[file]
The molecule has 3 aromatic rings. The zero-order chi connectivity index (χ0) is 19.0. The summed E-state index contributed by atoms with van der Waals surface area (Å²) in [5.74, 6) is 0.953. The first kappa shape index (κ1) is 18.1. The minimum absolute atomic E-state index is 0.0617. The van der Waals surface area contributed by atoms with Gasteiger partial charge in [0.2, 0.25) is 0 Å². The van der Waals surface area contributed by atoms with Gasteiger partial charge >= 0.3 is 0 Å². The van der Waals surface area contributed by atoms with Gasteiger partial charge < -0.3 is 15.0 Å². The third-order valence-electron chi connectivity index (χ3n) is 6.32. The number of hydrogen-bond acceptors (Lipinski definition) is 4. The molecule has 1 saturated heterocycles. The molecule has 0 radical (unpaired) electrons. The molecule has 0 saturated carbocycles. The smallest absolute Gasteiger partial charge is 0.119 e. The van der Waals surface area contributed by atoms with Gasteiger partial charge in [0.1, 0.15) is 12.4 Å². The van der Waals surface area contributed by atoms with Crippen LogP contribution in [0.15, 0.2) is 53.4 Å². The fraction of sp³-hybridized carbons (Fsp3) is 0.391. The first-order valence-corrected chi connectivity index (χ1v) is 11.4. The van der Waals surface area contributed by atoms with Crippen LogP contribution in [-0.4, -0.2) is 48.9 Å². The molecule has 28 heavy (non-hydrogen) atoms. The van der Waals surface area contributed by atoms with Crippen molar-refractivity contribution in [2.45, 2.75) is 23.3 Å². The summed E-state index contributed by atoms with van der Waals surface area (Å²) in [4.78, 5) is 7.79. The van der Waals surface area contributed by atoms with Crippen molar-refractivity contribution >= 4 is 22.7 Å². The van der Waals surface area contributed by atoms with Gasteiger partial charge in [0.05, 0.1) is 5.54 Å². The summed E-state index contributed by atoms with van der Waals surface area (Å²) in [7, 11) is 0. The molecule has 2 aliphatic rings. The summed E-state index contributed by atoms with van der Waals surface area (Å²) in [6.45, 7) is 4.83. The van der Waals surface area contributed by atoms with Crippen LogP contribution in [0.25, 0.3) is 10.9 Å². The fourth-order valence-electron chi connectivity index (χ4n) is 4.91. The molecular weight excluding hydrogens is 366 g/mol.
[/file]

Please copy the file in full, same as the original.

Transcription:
The molecule has 3 aromatic rings. The zero-order chi connectivity index (χ0) is 19.0. The summed E-state index contributed by atoms with van der Waals surface area (Å²) in [5.74, 6) is 0.953. The first kappa shape index (κ1) is 18.1. The minimum absolute atomic E-state index is 0.0617. The van der Waals surface area contributed by atoms with Gasteiger partial charge in [0.2, 0.25) is 0 Å². The van der Waals surface area contributed by atoms with Gasteiger partial charge >= 0.3 is 0 Å². The van der Waals surface area contributed by atoms with Gasteiger partial charge < -0.3 is 15.0 Å². The third-order valence-electron chi connectivity index (χ3n) is 6.32. The number of hydrogen-bond acceptors (Lipinski definition) is 4. The molecule has 1 saturated heterocycles. The molecule has 0 radical (unpaired) electrons. The molecule has 0 saturated carbocycles. The smallest absolute Gasteiger partial charge is 0.119 e. The van der Waals surface area contributed by atoms with Gasteiger partial charge in [0.1, 0.15) is 12.4 Å². The van der Waals surface area contributed by atoms with Crippen LogP contribution in [0.15, 0.2) is 53.4 Å². The fraction of sp³-hybridized carbons (Fsp3) is 0.391. The first-order valence-corrected chi connectivity index (χ1v) is 11.4. The van der Waals surface area contributed by atoms with Crippen LogP contribution in [-0.4, -0.2) is 48.9 Å². The molecule has 28 heavy (non-hydrogen) atoms. The van der Waals surface area contributed by atoms with Crippen molar-refractivity contribution in [2.45, 2.75) is 23.3 Å². The summed E-state index contributed by atoms with van der Waals surface area (Å²) in [4.78, 5) is 7.79. The van der Waals surface area contributed by atoms with Crippen molar-refractivity contribution >= 4 is 22.7 Å². The van der Waals surface area contributed by atoms with Gasteiger partial charge in [0.05, 0.1) is 5.54 Å². The summed E-state index contributed by atoms with van der Waals surface area (Å²) in [7, 11) is 0. The molecule has 2 aliphatic rings. The summed E-state index contributed by atoms with van der Waals surface area (Å²) in [6.45, 7) is 4.83. The van der Waals surface area contributed by atoms with Crippen LogP contribution in [0.25, 0.3) is 10.9 Å². The fourth-order valence-electron chi connectivity index (χ4n) is 4.91. The molecular weight excluding hydrogens is 366 g/mol.